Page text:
So why tell you about the failure of silencing project? Well, firstly, I want to talk to those at the beginning of their academic careers, who often have strange ideas about how books are written. For example, that people write the books they plan to write. If you are just started out in academia, I want you to know that the project you plan to write on and the text you actually produce might be very different from one another. But you can always come back to your original ideas later. The second reason is because there are things I still want to say that I cannot say when I publish academically… but I can say in a blog.
Methodologically, it’s very difficult to show that an author is being silent when they should be writing about a topic. But after analysing nearly 200 novels for Fictions of Adolescent Carnality, not to mention the many I’ve read since then, there are certain absent themes. One of the things I anticipated finding was borne out in practice: a lack of stories that ended happily. However, I was very surprised by quite how unhappy the books were: only Margaret Mahy’s Catalogue of the Universe depicted a couple starting a relationship and nothing much changing.
The second thing I noticed when I was trying to put the corpus together was that it was really hard to find books written from the perspective of a straight boy. There were a few books from the UK. Melvin Burgess was trying to fill the void with his “Nobby book” Doing It (which treats one boy’s grooming and abuse by his female teacher as a bit of a laugh), and Aidan Chambers had created some more sensitively aware male characters. But that was all I found easily. It took me a while before it dawned on me that from the adolescent’s point of view, these books were supposed to be romances. Having read them, I regarded them as primarily falling into the depressing category of problem fiction. But there was no way an unsuspecting teenage boy could know that.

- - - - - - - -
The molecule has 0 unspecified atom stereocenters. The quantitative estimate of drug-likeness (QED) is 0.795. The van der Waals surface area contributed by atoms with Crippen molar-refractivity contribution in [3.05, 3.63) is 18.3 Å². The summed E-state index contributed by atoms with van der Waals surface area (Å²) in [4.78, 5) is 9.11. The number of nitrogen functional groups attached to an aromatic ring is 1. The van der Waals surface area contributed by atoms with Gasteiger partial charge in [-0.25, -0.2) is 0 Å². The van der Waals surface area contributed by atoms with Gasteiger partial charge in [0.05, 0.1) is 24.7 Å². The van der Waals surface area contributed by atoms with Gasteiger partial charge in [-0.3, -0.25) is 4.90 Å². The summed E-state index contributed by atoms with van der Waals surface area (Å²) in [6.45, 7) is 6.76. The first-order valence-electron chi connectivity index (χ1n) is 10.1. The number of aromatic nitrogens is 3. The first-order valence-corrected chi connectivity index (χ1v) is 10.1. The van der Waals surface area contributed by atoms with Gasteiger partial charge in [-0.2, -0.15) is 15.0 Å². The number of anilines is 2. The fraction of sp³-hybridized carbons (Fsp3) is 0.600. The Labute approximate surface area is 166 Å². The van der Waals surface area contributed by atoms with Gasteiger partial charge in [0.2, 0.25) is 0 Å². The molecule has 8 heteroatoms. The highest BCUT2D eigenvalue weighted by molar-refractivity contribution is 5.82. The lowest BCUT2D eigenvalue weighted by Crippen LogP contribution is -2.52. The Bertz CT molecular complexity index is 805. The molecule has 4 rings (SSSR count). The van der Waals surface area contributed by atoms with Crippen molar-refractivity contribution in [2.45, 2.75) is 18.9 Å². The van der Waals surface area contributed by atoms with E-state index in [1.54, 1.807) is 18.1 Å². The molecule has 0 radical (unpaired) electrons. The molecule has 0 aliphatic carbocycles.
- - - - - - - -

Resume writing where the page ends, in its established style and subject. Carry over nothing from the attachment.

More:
The third area was one on which I have been (rightly) criticised: the lack of diversity in the books I examined. Here the problem wasn’t entirely that the books I could find lacked diversity, but rather that diversity in the characters did not reflect diversity in the story lines. With the exception of Norma Klein, race was so closely linked with violence and rape that I didn’t discuss many examples. Fictional White girls were also raped and abused, but they also enjoyed agency in many books (even though the ending was not happy). Fictional Black girls were raped and abused with fetishized regularity. Diversity in terms of sexual orientation was reasonably well covered, but diversity in terms of class was limited and in terms of disability was absent.
It matters what we write about, but it also matters what we fail to say when we talk about sex in YA.
I look forwards to talking with you all in May!
Reynolds, Kimberley. Radical children’s literature: Future visions and aesthetic transformations in juvenile fiction. London: Palgrave Macmillan, 2007
Schlant, Ernestine. The language of silence: West German literature and the Holocaust. Routledge,  2004.
Lydia Kokkola works at Oulu University in Northern Finland. Her current two projects are on reading in English as a foreign language and literature for and about Arctic youth. Together with Roxanne Harde, she edited the Routledge collection, The Embodied Child: Readings in Children’s Literature and Culture (2018). Together with Sara ven den Bossche, she has edited an issue of Barnboken on diversity in Nordic Literature for Children and Teens.